What Biden Said About China in His First Speech to Congress
U.S. President Joe Biden speaks during a joint session of Congress at the U.S. Capitol. (Photographer: Doug Mills/The New York Times/Bloomberg)

What Biden Said About China in His First Speech to Congress


President Joe Biden spent most of his speech to Congress Wednesday focused on America’s domestic priorities, from taxes to health care. But sprinkled throughout were references to China, underscoring just how much he’s focused on the world’s second-biggest economy.

“We’re in competition with China and other countries to win the 21st Century,” Biden said. President Xi Jinping, Biden added, is “deadly earnest” about China “becoming the most significant, consequential nation in the world.”

Biden reiterated previous comments that he believes the U.S. and China can find areas of cooperation -- he cited countering climate change as an example -- and that conflict isn’t inevitable. But he vowed that the U.S. will stand its ground when it thinks U.S. or global interests are at stake.

What Biden Said About China in His First Speech to Congress


“I also told President Xi that we will maintain a strong military presence in the Indo—Pacific just as we do with NATO in Europe – not to start a conflict but to prevent one,” Biden said. “America won’t back away from our commitment to human rights and fundamental freedoms and to our alliances.”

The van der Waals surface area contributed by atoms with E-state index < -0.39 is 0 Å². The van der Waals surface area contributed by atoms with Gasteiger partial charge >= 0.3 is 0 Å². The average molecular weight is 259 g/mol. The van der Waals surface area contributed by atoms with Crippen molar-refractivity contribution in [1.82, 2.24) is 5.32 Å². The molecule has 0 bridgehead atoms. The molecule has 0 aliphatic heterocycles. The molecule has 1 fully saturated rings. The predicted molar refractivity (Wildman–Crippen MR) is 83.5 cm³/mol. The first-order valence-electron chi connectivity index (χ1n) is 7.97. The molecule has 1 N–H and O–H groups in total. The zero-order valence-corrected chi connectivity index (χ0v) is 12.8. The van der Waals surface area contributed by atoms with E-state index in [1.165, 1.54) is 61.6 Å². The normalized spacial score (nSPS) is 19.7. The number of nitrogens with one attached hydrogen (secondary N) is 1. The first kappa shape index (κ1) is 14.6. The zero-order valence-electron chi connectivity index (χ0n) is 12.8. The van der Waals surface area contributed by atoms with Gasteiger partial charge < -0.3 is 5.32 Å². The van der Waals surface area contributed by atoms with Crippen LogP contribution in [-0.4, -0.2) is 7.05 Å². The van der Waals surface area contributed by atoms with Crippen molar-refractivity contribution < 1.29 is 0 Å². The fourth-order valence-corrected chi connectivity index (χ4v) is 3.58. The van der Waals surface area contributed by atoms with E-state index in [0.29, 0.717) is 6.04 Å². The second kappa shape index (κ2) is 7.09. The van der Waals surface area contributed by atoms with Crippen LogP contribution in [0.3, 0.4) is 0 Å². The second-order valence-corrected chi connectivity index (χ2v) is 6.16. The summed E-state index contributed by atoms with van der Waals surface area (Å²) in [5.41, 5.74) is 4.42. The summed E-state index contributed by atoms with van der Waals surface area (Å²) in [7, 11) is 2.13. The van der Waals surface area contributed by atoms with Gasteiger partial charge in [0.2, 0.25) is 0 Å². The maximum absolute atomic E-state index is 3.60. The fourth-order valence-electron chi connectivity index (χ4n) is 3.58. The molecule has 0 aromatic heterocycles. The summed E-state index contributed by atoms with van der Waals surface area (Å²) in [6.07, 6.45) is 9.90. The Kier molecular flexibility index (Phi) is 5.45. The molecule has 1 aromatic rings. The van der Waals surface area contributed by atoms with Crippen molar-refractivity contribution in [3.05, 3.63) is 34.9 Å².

But the comments on China focused largely on economic competition. Biden said China and other nations “are closing in fast” on the U.S. now that America spends only 1% of gross domestic product on research and development. And he insisted that China must “play by the same rules” as other major economies, a reference he indicated extends to everything from trade to currency, industrial policy and the investment needed to combat climate change.

“There’s no reason the blades for wind turbines can’t be built in Pittsburgh instead of Beijing,” Biden said.

What Biden Said About China in His First Speech to Congress

Chinese Foreign Ministry spokesman Wang Wenbin pushed back at some of Biden’s comments in a regular press briefing Thursday in Beijing.

“Forcing other countries to accept one’s own democratic system and holding the banner of democracy to give orders to the whole world is blasphemy and manipulation of democratic values, which will only create division, hurt relations and undermine stability,” he said.

Criticizing Beijing is an area in which Biden is likely to win bipartisan support. In his first 100 days in office, Biden has repeatedly said a rising China is the preeminent challenge the U.S. faces overseas. As a result, he’s sought to reorient the U.S. focus away from the Middle East and Afghanistan, where he on Wednesday repeated his vow to withdraw the remaining U.S. troops by Sept. 11.

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